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Mason Bees In Your Yard? Opening Your Own Bee&Bee

Posted on June 20, 2017 in Garden, Garden Tips, Spring Gardening

Written by Jason VanderMey

It seems everyone these days is renting out spare rooms and cottages for guests over the summer to make a bit of extra income, you’ve probably thought about it yourself right? Well, West Coast Gardeners, how about making the perfect Air Bee&Bee for our little friends the Mason bees? (Trust me, much less work! No wet towels, damage deposits or remodelling required.)

Why rent to Mason bees?


First of all, you may ask me why Mason bees? There’s quite a few reasons why these insects make the perfect guests, not the least of which their small size and general quiet nature. In fact Mason bees are very shy, the males aren’t able to sting at all and the females rarely do. This makes them perfect for the garden area, especially in urban centres. (Mason bee garden cottage guesthouse?) You can tell the males by the white spot on their  heads (which resembles a Tom Selleck mustache…)

These little insects are wonderful pollinators, and with the decline of the bee population at the moment, we need more of our Mason bee friends to help us out. This is especially true if you have any fruit trees or bushes in your area, as Mason bees are super helpful in growing larger and more plentiful produce. In fact, Mason bees carry more pollen and nectar around than honey bees and are actually better cross pollinators.

Quiet and easy-going, a perfect guest!

Unlike honey bees which form a hive with all of their friends, Mason bees are more introverted and prefer to live alone. (No surprise late night parties!) You’ll find a few females nesting together for better protection, but it’s a small number. 

Another way they differ from their honey bee cousins is that the solitary Mason bee does not make honey. Actually only 5% of the world bee species make this delicious treat, so Mason bees aren’t so odd. This translates into way less work for you as a beekeeper, as your main goal will be to keep the nest safe and clean (rather than trying to get honey out of the carpet after a long weekend).

mason bee house

Don’t worry about the matching linens or a jacuzzi!

Have I convinced you yet? We have a variety of great Mason bee houses at West Coast Gardens, but if you’re not in the Surrey area you can check out your local garden centres.

mason bee

At first they look a bit strange, as their main feature is a dozen or so little tubes at the front. These are where the female mason bee lays her eggs, separating the eggs in each tube with a clay seal before moving on to the next one. (No need for big windows or king size beds.)

Your first step is to put up your Mason bee friendly house in your yard and officially open your Air Bee&Bee. Luckily Mason bees aren’t looking for a five star rating and don’t care about wi-fi (wi-fly?) or a fancy muffin basket. What they really need is a home that is protected from wind and rain, so make sure to hang your Mason bee house under some kind of overhang. As well, placing it facing south or east is best so it can get the morning sunshine. (Who doesn’t like waking up to sunshine through the window?)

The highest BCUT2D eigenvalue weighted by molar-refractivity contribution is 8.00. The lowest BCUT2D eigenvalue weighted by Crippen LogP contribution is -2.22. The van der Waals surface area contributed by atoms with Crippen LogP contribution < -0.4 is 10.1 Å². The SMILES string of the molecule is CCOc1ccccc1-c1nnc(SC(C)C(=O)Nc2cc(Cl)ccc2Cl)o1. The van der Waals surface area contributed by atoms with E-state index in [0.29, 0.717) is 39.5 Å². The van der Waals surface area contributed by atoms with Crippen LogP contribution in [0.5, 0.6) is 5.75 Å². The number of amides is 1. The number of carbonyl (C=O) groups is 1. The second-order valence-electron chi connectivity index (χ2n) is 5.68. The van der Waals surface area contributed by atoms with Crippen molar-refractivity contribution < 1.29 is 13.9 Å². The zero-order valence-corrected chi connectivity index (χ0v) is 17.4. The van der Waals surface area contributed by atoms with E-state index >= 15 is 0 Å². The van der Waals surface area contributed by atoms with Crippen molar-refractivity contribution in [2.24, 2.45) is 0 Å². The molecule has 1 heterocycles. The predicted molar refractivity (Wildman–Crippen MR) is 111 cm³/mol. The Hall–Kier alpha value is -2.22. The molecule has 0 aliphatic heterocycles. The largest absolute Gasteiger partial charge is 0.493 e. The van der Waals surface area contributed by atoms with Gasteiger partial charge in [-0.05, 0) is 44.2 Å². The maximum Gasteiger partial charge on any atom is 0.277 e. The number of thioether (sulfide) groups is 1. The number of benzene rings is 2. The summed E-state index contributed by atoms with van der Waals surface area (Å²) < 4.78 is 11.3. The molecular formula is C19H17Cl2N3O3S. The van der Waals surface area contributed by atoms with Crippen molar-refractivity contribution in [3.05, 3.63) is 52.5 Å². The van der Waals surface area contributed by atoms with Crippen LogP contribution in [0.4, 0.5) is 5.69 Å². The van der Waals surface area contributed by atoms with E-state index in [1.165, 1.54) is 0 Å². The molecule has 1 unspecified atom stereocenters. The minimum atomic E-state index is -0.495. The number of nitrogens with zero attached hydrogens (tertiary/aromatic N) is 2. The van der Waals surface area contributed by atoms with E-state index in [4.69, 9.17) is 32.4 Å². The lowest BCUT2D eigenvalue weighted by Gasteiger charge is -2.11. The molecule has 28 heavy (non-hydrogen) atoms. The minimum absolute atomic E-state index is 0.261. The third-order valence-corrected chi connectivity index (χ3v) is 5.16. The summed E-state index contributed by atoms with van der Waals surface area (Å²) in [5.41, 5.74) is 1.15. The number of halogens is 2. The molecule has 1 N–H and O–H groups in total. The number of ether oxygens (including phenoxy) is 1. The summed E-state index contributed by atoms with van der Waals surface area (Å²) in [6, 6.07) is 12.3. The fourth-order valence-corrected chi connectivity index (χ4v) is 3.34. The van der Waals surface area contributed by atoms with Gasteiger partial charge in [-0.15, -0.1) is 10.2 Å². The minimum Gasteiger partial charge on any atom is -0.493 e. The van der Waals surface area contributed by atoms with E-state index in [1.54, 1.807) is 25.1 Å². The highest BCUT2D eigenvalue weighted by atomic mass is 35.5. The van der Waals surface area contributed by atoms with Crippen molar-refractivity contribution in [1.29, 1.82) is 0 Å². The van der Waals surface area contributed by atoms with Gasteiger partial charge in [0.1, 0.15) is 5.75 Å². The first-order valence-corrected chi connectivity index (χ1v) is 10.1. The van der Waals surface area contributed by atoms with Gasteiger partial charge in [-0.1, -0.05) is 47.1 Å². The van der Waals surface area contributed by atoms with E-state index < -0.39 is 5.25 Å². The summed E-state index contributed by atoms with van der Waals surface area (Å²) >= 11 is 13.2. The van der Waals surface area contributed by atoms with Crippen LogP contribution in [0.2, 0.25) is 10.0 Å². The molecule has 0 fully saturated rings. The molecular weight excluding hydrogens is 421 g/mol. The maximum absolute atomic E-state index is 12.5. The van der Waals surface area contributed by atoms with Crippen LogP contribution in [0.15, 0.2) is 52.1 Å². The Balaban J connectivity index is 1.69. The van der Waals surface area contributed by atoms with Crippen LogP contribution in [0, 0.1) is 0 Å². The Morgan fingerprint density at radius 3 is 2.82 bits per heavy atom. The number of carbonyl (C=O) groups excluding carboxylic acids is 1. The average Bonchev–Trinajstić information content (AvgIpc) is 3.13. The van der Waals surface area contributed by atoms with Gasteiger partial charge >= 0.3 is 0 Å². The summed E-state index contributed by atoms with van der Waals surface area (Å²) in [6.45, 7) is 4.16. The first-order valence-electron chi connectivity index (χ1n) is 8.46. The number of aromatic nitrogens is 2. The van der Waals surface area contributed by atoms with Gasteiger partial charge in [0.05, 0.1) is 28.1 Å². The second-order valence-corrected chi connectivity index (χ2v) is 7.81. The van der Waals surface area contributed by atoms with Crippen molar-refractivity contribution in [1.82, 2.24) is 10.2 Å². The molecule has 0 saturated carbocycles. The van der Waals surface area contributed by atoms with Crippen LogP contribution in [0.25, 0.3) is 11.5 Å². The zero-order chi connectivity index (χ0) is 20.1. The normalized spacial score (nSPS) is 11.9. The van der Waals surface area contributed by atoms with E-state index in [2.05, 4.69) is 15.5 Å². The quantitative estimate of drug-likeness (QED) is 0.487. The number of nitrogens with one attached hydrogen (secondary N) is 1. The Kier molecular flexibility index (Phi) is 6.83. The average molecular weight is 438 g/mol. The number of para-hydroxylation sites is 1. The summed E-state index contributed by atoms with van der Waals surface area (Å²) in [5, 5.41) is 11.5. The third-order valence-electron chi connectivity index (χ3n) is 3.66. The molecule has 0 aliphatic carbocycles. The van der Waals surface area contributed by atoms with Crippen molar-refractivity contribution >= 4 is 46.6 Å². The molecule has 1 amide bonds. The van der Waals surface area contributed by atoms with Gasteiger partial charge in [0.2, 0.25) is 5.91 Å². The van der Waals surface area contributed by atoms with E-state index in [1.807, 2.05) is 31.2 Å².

How to attract occupants to your Air Bee&Bee

The next step you need to take is decide if you want to bring in your own Mason bee cocoons or put up an ad (with those photos that make the rooms look larger than life) and wait for occupants to find you. There are plenty of wild Mason bees roaming the area, as they are native to BC. However, your chances increase dramatically for getting occupants if you purchase your own cocoons. Place them near (or on) your new Mason bee house in Spring when the flowers start to blossom. The warmth will wake them up fast and they will emerge from their cocoons looking for a safe place to stay.

Pool side service and a mud mask

If you want your Mason bees to stay in your yard, rather than a competitor’s decked out airstream or converted garage, there are a few things the bees will need. A small tray with water is important. Add small stones to it, then fill it up so that the tops of the stones are still dry, so the bees have a place to land and drink. (They aren’t into the swim up bars.)

As well, the females use clay to build their nests and separate their eggs in the hollow tubes, so you don’t need to worry about your bed-sheet thread count in this guest house. Instead make sure there are bare patches of earth near the home, or simply leave clay nearby, so it’s easy for them to find.

Creating an all day buffet for your guests


Since these guys don’t like to travel long distances to get food, it’s important that you plant flowers nearby that they like to eat. (All day buffet anyone?) Flowers that attract the honey bees will also attract Mason bees, including: foxglove, heather, chives, lavender, sunflowers, borage, coneflower and cosmos.

For more ideas about what plants attract bees (mason and honey bees) read our article on honey bees over here.

 

Your Mason bee guest cottage will be busy in the spring, but the females die in the summer time after laying all of their eggs. That’s when you have to bring your Air Bee&Bee indoors for the winter, somewhere warm and dry like the garage.

Have fun watching your Mason bees go from cocoon to bee to more cocoons every year. You’ll be helping to grow the population of pollinators in BC and keep your garden blooming!

Any questions? Ask us on facebook, where we can get our expects to give you all the answers!